US4693655 *Aug 20, 1985Sep 15, 1987Shigeru OmoriAnti-theft device for vehicle wheels (geared oval nut)
US4742702 *Mar 16, 1987May 10, 1988Swertz Edward PAnti-theft device for a wheel lug nut
US4866903 *Aug 2, 1984Sep 19, 1989Ferstay William GPositioning device
US4938108 *Feb 6, 1989Jul 3, 1990Abraham LevyTheft-resistant fastener system
US5378101 *Dec 22, 1992Jan 3, 1995Textron Inc.Tamper-proof drive system based upon multi-lobular configuration
US5666831 *May 26, 1995Sep 16, 1997Mci CorporationAnti-tampering locking system
US5797301 *Jun 23, 1996Aug 25, 1998Huenke; MarkWheel hub hand wrench
US5855463 *Sep 15, 1997Jan 5, 1999Newby; John C.Bolt and nut thread friction locking device with opposite hand threads with a captured spring or spring lock washer
US6062787 *Dec 22, 1998May 16, 2000Maddalena; Kris L.Tamper resistant valve stem cap
US6339981May 24, 2000Jan 22, 2002Koochin Trucking Ltd.Brake adjustment tool
US6571588 *Nov 3, 2000Jun 3, 2003Po W. YuenSecurity nut and key assembly
US6938516Dec 31, 2003Sep 6, 2005Shimano, Inc.Bicycle crank axle bolt
US7705272 *Aug 3, 2006Apr 27, 2010Power House Tool, Inc.Bolt heater assembly unit having junction housing configuration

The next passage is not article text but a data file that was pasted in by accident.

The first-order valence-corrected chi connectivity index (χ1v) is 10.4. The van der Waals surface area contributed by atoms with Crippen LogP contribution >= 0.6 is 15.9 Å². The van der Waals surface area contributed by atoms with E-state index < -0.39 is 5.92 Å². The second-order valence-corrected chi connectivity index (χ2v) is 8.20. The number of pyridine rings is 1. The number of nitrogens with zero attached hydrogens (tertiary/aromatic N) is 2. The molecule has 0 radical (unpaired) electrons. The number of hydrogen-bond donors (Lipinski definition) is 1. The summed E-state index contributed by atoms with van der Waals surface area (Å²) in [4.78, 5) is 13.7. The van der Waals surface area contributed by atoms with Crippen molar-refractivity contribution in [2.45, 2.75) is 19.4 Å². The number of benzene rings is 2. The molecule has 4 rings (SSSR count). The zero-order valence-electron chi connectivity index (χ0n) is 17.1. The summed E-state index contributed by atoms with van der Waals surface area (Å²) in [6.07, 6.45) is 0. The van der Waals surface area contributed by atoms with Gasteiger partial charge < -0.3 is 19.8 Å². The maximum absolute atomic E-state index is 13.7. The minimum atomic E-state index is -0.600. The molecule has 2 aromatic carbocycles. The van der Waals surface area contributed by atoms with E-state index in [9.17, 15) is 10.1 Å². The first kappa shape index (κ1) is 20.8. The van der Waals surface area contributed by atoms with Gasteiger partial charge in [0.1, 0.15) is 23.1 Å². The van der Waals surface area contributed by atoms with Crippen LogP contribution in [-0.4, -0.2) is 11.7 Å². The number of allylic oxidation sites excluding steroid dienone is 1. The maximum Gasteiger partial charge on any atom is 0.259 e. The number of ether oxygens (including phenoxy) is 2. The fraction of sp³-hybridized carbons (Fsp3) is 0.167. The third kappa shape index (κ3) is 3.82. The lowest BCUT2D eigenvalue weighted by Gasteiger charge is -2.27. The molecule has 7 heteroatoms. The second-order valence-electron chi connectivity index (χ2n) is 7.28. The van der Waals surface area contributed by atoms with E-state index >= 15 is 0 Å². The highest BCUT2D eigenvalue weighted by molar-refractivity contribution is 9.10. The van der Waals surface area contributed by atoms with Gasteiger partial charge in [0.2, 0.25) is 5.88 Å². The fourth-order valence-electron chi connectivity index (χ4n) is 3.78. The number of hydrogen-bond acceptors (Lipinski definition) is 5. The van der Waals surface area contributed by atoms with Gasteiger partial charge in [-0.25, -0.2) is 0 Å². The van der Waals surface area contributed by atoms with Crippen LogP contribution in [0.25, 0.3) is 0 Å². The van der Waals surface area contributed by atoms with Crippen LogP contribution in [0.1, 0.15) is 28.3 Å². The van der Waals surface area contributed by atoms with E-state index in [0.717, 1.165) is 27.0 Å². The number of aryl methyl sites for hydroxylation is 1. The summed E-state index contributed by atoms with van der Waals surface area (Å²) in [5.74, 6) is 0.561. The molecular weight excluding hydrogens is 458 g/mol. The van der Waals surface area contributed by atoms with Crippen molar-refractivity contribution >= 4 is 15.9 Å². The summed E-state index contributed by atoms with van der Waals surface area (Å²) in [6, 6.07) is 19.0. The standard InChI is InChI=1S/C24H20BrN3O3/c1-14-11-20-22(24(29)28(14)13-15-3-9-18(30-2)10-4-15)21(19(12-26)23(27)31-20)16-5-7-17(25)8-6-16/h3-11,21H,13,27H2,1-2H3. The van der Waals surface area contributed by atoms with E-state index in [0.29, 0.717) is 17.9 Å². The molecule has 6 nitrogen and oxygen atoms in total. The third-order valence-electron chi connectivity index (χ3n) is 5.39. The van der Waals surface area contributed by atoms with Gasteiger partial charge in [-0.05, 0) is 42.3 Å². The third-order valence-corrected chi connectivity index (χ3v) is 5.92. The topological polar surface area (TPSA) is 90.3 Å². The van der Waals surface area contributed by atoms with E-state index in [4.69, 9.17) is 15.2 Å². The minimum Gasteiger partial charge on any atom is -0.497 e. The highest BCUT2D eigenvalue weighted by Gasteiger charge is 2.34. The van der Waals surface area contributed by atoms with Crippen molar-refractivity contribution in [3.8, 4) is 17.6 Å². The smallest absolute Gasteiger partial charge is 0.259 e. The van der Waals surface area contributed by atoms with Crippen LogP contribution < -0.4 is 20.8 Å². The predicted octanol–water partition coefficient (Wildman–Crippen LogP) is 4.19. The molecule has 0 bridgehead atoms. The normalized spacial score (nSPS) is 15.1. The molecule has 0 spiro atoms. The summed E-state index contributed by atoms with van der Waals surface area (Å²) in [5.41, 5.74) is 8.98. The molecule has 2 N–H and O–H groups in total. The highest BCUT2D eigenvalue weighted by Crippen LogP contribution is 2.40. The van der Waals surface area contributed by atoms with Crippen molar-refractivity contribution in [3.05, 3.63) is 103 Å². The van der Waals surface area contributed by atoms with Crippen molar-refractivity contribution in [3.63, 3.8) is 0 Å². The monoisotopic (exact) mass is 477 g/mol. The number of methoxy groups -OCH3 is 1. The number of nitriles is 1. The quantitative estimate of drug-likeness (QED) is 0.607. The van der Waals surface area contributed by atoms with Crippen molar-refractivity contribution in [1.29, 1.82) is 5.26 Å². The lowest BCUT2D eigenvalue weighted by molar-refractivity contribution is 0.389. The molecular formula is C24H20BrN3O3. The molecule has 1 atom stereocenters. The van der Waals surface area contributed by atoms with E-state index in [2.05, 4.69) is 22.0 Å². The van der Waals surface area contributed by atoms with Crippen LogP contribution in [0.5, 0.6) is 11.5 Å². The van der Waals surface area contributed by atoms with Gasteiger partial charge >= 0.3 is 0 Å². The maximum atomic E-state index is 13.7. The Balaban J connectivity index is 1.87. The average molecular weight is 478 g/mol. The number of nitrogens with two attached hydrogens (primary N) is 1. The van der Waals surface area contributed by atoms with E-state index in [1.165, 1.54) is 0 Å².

US20110044784 *Apr 16, 2009Feb 24, 2011Societe Des Forges De FronclesAnti-theft fixing device for securing a wheel to the hub of a motor vehicle
US20120103034 *Nov 1, 2010May 3, 2012Shartel Mark WLock for locking a movable member to fixed member
US20120263558 *Apr 12, 2011Oct 18, 2012Swanson Richard CHub centric wheel fastener
USRE33114 *Sep 22, 1988Nov 21, 1989 Tamper-proof threaded fastenings
WO1987000593A1 *Jul 25, 1986Jan 29, 1987Roger MaurerAnti-theft bolt
WO2003081057A1 *Mar 27, 2003Oct 2, 2003Forges De Froncles S A Soc DAnti-theft device intended, in particular, for vehicle wheels
WO2003100269A1 *May 21, 2003Dec 4, 2003Heying GerhardHeavy duty dowel
U.S. Classification411/436, 81/461, 411/910, 411/919, 81/176.15
International ClassificationB25B13/48, F16B23/00
Cooperative ClassificationY10S411/91, F16B23/0069, Y10S411/919, F16B23/0061, B25B13/485
European ClassificationF16B23/00E, F16B23/00P, B25B13/48D
Legal Events
Mar 18, 1991ASAssignment
Owner name: BURGE, PATRICIA H.
Effective date: 19910107